Without a doubt, this has been a very quiet storm season so far for Green Country. We’ve yet to see a tornado in our immediate viewing area this year. It seems as though we jumped from winter in April to summer in May. So far, this is the warmest May in Tulsa on record. In fact, today (Monday) was the warmest average temperature for this date at 83°. In spite of this recent heat, the stormy pattern has yet to fully shift north of Oklahoma.

Starting tonight, storms become a threat for Green Country. The component lacking for widespread severe weather is stronger mid and upper level winds. Without a stronger jet stream, more organized and intense severe weather is unlikely.  Despite that though, strong instability has developed, creating a volatile environment for storms that could produce locally damaging winds and spotty large hail. The highest risk as shown below will be northwest of Tulsa, closer to where storms are forming. They will weaken as they progress southeastward.

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Tuesday and Wednesday’s storm chances remain relatively high. However, there is quite a bit of uncertainty on the timing and location of storms. A lot of it depends on where leftover boundaries from storms end up by Tuesday. They will be the focus for redevelopment in the day ahead. While upper-level support continues to remain weak through midweek, isolated severe storms remain a threat.

Rain totals are likely to vary quite a bit from location to location given the random scattering of storms expected this week, but some places will end up with the first good soaking in nearly two weeks! Locally 1” to 2” will be common among the heavier totals through Wednesday night.

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By Thursday, the ridge in the jet stream becomes more pronounced, shifting the storm risk further north. Summer-like heat builds back late in the week with less cloud cover. This transition occurs just as Mayfest begins in Tulsa, an event notorious for heavy downpours throughout its span. Instead, the heat may be the big story. Highs in the 90s Friday and Saturday are likely with a heat index in the upper 90s each of those afternoons. Get ready to sweat if you’re outside to enjoy the weekend!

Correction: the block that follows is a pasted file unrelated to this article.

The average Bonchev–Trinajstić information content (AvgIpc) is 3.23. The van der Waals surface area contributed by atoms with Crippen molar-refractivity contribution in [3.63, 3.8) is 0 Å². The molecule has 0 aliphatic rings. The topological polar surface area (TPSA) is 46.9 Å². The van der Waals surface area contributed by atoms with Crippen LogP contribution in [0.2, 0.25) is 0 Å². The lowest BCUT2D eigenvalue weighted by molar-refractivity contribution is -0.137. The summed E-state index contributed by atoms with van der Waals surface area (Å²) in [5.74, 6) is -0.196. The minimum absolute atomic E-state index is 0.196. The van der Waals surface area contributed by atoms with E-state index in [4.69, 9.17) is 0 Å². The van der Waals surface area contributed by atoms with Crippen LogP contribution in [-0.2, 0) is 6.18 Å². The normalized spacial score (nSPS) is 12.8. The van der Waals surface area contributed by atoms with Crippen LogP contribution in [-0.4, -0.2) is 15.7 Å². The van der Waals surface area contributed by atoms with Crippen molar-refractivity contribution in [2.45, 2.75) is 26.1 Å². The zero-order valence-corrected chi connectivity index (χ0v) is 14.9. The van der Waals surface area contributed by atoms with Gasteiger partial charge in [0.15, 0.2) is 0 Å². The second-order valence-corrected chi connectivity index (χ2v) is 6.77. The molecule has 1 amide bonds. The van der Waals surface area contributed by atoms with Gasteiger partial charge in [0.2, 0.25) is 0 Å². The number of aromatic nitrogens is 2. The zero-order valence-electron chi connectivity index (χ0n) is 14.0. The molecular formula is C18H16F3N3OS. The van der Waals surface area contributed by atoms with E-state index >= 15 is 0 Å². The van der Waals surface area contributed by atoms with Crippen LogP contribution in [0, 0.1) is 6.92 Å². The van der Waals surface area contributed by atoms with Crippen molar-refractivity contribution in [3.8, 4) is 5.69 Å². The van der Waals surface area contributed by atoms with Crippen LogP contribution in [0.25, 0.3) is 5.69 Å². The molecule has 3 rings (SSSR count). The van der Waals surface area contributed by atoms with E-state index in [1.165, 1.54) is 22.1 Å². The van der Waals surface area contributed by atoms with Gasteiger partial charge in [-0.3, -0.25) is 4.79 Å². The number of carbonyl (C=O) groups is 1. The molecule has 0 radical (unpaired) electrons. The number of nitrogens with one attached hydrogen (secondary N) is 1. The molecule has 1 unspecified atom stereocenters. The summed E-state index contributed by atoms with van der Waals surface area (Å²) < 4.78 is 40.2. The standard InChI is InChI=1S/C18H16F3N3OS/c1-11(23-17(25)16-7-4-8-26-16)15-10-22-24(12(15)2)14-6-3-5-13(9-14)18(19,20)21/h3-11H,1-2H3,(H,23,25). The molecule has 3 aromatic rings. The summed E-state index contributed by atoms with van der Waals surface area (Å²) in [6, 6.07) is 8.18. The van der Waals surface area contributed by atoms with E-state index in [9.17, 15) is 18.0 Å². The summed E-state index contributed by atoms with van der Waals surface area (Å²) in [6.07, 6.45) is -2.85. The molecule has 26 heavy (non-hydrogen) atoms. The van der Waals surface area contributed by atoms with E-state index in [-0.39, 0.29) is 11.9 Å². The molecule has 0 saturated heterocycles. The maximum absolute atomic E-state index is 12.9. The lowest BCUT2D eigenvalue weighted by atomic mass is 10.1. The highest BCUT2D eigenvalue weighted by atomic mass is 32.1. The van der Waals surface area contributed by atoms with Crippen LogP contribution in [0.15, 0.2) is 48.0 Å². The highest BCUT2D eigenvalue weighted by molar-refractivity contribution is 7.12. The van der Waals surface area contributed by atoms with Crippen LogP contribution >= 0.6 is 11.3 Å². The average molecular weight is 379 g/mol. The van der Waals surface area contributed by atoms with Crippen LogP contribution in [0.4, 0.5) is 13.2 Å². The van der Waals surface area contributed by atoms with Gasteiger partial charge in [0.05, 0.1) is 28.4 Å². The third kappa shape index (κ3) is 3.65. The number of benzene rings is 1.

A low pressure system in the jet stream shifts eastward from the Southwest U.S. this weekend. However, its orientation may bring the front through Oklahoma before storms form. This would limit our severe weather threat. That frontal boundary will waffle around the area for a few days bringing an unsettled pattern well into next week. Below is the overall jet stream pattern by the weekend.

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The bottom line is this: storms are likely through midweek and again late in the weekend into early next week. While there doesn’t appear to be a major severe weather outbreak on tap, the ingredients for at least sporadic storms to reach those limits are almost always on hand this time of year. It’s time to be weather aware. Finally, below is a shot of a brief tornado that occurred in southern Kansas Monday evening. While the parameters weren’t great for tornadoes, our storm tracker, Von Castor, found one anyway.  And we still have a number of weeks left in severe weather season before a true summer pattern takes hold.

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